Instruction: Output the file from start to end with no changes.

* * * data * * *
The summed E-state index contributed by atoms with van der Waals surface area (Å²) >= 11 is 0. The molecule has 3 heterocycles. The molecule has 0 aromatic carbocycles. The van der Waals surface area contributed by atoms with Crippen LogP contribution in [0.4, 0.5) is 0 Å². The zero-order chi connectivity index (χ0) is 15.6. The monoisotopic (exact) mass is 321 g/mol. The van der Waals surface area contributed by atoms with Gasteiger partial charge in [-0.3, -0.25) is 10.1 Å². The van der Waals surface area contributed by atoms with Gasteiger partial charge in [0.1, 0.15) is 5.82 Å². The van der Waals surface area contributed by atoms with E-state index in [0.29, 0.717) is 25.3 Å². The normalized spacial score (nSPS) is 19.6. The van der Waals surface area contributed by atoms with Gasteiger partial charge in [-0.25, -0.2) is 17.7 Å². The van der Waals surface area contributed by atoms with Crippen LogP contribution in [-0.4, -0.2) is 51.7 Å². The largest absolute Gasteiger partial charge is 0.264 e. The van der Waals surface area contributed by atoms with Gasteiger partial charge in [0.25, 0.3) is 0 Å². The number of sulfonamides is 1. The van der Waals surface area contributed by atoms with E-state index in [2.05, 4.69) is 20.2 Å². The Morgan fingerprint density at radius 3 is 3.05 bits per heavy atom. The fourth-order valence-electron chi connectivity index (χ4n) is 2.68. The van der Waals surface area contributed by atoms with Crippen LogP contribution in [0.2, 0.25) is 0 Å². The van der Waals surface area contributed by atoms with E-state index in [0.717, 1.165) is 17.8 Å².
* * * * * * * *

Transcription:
The summed E-state index contributed by atoms with van der Waals surface area (Å²) >= 11 is 0. The molecule has 3 heterocycles. The molecule has 0 aromatic carbocycles. The van der Waals surface area contributed by atoms with Crippen LogP contribution in [0.4, 0.5) is 0 Å². The zero-order chi connectivity index (χ0) is 15.6. The monoisotopic (exact) mass is 321 g/mol. The van der Waals surface area contributed by atoms with Gasteiger partial charge in [-0.3, -0.25) is 10.1 Å². The van der Waals surface area contributed by atoms with Gasteiger partial charge in [0.1, 0.15) is 5.82 Å². The van der Waals surface area contributed by atoms with E-state index in [0.29, 0.717) is 25.3 Å². The normalized spacial score (nSPS) is 19.6. The van der Waals surface area contributed by atoms with Gasteiger partial charge in [-0.25, -0.2) is 17.7 Å². The van der Waals surface area contributed by atoms with Crippen LogP contribution in [-0.4, -0.2) is 51.7 Å². The largest absolute Gasteiger partial charge is 0.264 e. The van der Waals surface area contributed by atoms with Gasteiger partial charge in [0.25, 0.3) is 0 Å². The number of sulfonamides is 1. The van der Waals surface area contributed by atoms with E-state index in [2.05, 4.69) is 20.2 Å². The Morgan fingerprint density at radius 3 is 3.05 bits per heavy atom. The fourth-order valence-electron chi connectivity index (χ4n) is 2.68. The van der Waals surface area contributed by atoms with Crippen LogP contribution in [0.2, 0.25) is 0 Å². The van der Waals surface area contributed by atoms with E-state index in [0.717, 1.165) is 17.8 Å².